Tanjuatco said the first phase of the project worth P1.2 billion would be presented to the NEDA for approval: “Once the President approves it, hopefully the bidding for the project will start by the middle of this year.”

In September 2015, Tanjuatco again announced that President BS Aquino III “finally approved the allotment of P1.2 billion for a new French-designed modern airport passenger terminal” at the Clark airport.

Tanjuatco went on to say that “the terms of reference for the project, which would cost a total of P15 billion when totally finished, are now being prepared for bidding.”


In March 2016, Tanjuatco said CIAC “is bidding out the P500-million plan for its mixeduse passenger terminal this month.”

This, he said, was the result of the rejection by the NEDA Board of the Aeroport De Paris design as it was “too ambitious” for the 8 million passengers expected to use the airport by 2022.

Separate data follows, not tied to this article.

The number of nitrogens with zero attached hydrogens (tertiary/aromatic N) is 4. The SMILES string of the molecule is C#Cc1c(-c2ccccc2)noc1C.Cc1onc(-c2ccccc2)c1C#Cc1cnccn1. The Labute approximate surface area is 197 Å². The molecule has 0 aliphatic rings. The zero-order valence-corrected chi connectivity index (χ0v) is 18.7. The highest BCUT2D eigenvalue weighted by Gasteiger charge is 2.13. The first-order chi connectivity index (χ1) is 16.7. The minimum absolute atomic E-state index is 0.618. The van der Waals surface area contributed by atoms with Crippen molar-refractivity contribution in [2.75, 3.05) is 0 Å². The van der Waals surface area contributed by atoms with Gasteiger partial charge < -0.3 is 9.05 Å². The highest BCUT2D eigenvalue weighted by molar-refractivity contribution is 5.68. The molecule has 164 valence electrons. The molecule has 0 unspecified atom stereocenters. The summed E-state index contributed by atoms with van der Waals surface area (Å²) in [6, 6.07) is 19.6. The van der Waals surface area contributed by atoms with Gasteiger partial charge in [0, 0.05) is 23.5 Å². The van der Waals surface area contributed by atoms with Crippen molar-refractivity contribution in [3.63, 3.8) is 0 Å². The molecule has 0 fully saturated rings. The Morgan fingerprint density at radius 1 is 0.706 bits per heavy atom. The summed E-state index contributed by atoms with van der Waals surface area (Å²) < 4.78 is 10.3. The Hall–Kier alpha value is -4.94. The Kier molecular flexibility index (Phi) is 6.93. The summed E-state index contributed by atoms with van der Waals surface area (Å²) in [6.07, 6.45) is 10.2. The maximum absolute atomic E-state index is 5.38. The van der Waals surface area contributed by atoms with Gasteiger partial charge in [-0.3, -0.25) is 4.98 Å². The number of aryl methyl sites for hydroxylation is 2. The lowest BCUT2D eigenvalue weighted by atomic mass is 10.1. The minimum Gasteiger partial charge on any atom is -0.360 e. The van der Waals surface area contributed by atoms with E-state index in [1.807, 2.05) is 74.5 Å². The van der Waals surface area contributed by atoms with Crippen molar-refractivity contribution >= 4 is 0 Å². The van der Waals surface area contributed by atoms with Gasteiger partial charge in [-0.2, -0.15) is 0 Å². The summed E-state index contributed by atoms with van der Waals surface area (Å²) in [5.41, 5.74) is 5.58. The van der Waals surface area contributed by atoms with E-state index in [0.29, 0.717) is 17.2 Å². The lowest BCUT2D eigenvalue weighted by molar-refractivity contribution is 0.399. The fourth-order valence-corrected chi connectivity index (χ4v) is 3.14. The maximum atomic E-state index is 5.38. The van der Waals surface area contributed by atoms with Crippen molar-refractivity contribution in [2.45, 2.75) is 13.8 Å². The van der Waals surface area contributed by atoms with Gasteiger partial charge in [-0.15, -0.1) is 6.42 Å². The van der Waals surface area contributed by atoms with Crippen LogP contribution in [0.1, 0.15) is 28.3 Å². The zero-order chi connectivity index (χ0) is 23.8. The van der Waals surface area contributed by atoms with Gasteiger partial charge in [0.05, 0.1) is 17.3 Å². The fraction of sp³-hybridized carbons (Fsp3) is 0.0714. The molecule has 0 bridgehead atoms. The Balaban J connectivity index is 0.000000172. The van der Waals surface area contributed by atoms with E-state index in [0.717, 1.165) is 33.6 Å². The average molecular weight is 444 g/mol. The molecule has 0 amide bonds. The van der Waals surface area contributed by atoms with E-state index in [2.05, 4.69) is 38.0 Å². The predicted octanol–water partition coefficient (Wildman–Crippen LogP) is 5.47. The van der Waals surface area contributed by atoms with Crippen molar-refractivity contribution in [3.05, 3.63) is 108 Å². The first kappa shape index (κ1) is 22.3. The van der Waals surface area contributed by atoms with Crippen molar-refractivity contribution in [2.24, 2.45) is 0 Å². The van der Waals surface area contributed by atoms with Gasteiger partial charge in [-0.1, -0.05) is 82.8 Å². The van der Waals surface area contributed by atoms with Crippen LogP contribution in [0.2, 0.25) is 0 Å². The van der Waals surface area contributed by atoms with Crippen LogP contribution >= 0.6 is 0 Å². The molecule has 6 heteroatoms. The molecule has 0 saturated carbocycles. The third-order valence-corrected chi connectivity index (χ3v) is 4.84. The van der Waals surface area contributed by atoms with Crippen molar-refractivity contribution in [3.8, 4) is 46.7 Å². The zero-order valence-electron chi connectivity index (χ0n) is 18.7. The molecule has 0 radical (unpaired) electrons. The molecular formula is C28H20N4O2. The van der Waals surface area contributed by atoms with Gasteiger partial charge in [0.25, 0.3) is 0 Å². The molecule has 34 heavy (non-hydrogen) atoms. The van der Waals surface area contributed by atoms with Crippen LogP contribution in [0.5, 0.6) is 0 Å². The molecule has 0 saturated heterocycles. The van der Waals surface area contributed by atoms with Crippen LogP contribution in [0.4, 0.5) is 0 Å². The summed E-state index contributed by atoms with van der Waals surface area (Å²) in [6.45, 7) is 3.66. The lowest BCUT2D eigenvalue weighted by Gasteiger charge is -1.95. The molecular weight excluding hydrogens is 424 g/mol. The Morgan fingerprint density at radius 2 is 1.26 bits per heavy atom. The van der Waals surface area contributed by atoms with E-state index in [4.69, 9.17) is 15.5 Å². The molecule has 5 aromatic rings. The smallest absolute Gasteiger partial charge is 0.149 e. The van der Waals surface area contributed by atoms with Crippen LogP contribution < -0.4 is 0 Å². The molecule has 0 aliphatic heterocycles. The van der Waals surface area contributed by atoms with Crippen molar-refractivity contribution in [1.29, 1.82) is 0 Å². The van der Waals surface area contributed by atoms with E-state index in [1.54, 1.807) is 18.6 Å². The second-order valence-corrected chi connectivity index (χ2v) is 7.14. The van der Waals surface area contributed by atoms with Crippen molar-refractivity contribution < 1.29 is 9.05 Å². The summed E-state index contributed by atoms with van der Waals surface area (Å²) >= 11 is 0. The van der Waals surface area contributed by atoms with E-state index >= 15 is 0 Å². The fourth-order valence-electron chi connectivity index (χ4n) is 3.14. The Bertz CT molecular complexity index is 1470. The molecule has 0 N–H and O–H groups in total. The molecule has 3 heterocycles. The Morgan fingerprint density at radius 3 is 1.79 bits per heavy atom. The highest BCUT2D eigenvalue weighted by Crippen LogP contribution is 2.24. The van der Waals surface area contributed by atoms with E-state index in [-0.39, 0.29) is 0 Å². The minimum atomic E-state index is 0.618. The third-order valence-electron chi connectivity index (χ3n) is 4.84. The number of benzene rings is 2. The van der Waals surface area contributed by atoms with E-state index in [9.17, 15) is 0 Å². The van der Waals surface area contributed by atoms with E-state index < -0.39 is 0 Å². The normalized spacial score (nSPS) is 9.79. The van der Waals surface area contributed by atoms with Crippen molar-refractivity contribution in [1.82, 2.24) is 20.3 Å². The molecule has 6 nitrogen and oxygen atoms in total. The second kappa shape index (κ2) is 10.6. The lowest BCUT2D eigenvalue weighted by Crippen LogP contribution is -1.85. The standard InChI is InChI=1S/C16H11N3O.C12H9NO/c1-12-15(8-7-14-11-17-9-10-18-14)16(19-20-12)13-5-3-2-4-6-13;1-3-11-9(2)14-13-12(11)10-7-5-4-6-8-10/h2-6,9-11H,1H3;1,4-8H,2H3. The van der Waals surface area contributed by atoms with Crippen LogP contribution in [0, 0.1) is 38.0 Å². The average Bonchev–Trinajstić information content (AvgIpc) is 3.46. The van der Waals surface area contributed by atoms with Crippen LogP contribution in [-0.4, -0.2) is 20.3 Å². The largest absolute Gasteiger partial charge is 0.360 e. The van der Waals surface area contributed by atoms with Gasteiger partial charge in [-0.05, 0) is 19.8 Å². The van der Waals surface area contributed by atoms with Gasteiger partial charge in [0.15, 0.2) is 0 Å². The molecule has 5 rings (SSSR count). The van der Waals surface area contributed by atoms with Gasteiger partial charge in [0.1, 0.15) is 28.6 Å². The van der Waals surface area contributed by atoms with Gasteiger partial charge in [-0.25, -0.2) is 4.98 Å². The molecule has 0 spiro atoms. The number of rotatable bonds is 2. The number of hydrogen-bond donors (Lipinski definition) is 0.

Ay, illusions, deceptions, delusions, hallucinations – all make a terminal case of the Clark airport spanning two presidencies. Bred – in the bitterest irony – in Clark’s own home ground of Pampanga and Tarlac.

Comes now the Davao ascendancy, and a brighter promise for Clark…

SO ENDED our piece Clark, terminally published here in August 30, 2016, two months into the presidency of Rodrigo Roa Duterte.

And four years after, lo and behold: the new CRK terminal is 99.52 percent finished. No promises Duterte made here, he simply delivered.